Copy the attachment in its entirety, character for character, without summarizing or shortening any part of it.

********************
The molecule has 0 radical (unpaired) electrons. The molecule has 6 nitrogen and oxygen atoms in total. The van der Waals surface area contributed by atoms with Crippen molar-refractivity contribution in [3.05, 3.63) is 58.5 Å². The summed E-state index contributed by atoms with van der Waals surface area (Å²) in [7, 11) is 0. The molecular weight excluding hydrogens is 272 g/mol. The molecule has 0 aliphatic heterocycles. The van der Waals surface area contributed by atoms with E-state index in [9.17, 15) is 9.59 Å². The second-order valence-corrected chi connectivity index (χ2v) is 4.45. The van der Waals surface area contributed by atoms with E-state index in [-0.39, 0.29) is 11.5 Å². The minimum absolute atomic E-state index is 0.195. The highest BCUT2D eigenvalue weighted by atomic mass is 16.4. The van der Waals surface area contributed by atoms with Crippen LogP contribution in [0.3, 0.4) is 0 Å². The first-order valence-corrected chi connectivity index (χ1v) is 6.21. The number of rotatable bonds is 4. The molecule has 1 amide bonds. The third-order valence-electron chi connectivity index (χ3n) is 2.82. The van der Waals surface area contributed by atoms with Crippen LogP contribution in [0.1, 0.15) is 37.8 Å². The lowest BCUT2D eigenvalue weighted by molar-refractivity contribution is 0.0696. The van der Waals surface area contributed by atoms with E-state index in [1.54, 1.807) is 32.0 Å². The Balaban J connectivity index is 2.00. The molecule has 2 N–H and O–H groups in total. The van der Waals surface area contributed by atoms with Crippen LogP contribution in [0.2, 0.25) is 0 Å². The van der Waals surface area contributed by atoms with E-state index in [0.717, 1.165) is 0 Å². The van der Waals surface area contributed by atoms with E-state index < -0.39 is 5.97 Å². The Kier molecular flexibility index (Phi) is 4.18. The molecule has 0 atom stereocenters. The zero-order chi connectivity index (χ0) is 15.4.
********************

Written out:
The molecule has 0 radical (unpaired) electrons. The molecule has 6 nitrogen and oxygen atoms in total. The van der Waals surface area contributed by atoms with Crippen molar-refractivity contribution in [3.05, 3.63) is 58.5 Å². The summed E-state index contributed by atoms with van der Waals surface area (Å²) in [7, 11) is 0. The molecular weight excluding hydrogens is 272 g/mol. The molecule has 0 aliphatic heterocycles. The van der Waals surface area contributed by atoms with E-state index in [9.17, 15) is 9.59 Å². The second-order valence-corrected chi connectivity index (χ2v) is 4.45. The van der Waals surface area contributed by atoms with E-state index in [-0.39, 0.29) is 11.5 Å². The minimum absolute atomic E-state index is 0.195. The highest BCUT2D eigenvalue weighted by atomic mass is 16.4. The van der Waals surface area contributed by atoms with Crippen LogP contribution in [0.3, 0.4) is 0 Å². The first-order valence-corrected chi connectivity index (χ1v) is 6.21. The number of rotatable bonds is 4. The molecule has 1 amide bonds. The third-order valence-electron chi connectivity index (χ3n) is 2.82. The van der Waals surface area contributed by atoms with Crippen LogP contribution in [0.1, 0.15) is 37.8 Å². The lowest BCUT2D eigenvalue weighted by molar-refractivity contribution is 0.0696. The van der Waals surface area contributed by atoms with E-state index in [1.54, 1.807) is 32.0 Å². The Balaban J connectivity index is 2.00. The molecule has 2 N–H and O–H groups in total. The van der Waals surface area contributed by atoms with Crippen LogP contribution in [0.2, 0.25) is 0 Å². The van der Waals surface area contributed by atoms with E-state index in [0.717, 1.165) is 0 Å². The van der Waals surface area contributed by atoms with E-state index < -0.39 is 5.97 Å². The Kier molecular flexibility index (Phi) is 4.18. The molecule has 0 atom stereocenters. The zero-order chi connectivity index (χ0) is 15.4.